We have all been there. We are asked by the Lord to do something, and we think “I can’t or shouldn’t or don’t want to do that”.
After that initial thought, pay attention to the process. The Spirit touched him, but then he went through his own thought process and used his own knowledge in verses 14-17.
That is how it works for me. I am touched by the Spirit, sometimes almost imperceptible in strength and duration, and then the Lord requires me to figure stuff out. That is how the Master teaches us.
I know that the Lord was teaching and molding Nephi during that first mission. He had a lot to do in the coming years, and he had to learn how to work with promptings of the Spirit and his own knowledge. Those things go hand in hand. It’s not one or the other. Sometimes the promptings are strong and our own knowledge is weak. Sometimes our own knowledge and work is required to lead the way.
And we all must learn that the path the Lord takes us down does not always make sense in the first mile or even miles. But we must keep going.
So what can we take away from Nephi’s experiences? Patience is often needed as the Lord teaches us and molds us in preparation for things to come. We grow and learn to become more like Him. Remember this when we take a few steps down a path and don’t see results. The results will come.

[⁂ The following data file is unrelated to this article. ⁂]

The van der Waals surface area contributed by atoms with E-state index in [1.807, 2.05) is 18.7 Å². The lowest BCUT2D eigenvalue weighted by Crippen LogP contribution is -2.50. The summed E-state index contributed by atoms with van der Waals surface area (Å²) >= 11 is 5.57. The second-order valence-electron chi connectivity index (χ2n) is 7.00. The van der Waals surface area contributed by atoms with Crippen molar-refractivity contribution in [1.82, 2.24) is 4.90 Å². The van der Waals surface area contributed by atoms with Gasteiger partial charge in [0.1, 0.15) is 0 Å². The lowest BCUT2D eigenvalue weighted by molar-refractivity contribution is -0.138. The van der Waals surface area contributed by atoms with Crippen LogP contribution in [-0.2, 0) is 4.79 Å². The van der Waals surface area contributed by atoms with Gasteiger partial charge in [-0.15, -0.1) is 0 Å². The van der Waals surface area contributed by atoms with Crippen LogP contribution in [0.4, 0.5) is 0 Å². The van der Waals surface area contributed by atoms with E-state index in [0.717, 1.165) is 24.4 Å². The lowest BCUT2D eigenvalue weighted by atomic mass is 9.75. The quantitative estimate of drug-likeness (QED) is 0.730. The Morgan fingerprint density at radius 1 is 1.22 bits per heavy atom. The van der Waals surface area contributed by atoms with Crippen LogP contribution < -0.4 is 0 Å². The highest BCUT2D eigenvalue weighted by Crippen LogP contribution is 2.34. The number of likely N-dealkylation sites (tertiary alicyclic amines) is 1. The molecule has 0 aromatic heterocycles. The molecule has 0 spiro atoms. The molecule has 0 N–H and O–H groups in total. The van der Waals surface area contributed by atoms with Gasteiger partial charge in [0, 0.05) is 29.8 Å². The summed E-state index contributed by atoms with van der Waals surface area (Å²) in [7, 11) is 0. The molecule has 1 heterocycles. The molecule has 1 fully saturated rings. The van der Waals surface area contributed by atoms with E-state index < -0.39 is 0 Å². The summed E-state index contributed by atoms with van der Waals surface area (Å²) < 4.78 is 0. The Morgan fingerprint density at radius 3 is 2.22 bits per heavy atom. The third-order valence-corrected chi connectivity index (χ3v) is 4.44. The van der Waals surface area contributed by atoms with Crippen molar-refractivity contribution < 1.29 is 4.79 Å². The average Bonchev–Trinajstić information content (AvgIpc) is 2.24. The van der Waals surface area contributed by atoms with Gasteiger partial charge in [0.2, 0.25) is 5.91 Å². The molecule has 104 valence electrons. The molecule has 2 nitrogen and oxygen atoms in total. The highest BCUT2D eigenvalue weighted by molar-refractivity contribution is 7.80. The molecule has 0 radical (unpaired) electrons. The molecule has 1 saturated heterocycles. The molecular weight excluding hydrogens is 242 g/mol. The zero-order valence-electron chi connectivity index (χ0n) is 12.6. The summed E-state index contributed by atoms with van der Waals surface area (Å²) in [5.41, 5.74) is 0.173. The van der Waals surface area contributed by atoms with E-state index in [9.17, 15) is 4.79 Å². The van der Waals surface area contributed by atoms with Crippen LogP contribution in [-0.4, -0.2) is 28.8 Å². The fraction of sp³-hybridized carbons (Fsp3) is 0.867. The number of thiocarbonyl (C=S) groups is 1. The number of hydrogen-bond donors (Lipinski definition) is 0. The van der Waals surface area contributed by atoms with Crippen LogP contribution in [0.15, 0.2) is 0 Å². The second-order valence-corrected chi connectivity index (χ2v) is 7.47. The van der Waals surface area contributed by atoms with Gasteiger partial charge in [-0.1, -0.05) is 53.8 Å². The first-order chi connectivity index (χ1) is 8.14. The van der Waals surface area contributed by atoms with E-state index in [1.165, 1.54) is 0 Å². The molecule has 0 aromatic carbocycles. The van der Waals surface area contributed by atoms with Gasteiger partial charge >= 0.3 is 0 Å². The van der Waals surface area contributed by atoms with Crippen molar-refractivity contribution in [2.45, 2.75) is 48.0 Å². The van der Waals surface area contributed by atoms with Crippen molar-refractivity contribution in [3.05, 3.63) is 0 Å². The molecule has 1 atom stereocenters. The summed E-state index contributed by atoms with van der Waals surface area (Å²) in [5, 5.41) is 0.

Some of my own thoughts:
My thoughts were turned to the family dynamic of Nephi’s family. Good parents, good upbringing, pretty good relationships overall. They leave it all behind and travel hundreds of miles to live in the wilderness and hunt for all their food. I wonder what some of the conversations they had about this were, and if Lehi ever feared that he was leading his family terribly astray.
So the boys make the trip back to get the plates. Another long journey. I’ve thought a lot about what they talked about on their way back, and what the vibe was. Was there much contention? Or was there brotherly comradery, as they lived like men in the wilderness without parental supervision? I’ll come back to this.
As I read, I just thought how dope Nephi is. Goes in there, kills Laban, takes Laban’s clothing. So now there’s just a dead naked beheaded king laying there. Nephi goes and impersonates Laban, then convinces the servant to follow him to the city walls. Then with his much strength he constrains Zoram the servant.
The conversation Nephi had with Zoram is pretty cool. They came together in an oath. A promise. Zoram trusted Nephi’s word. Maybe we need to have the uninformed trust (or faith) of a man’s character that Zoram had.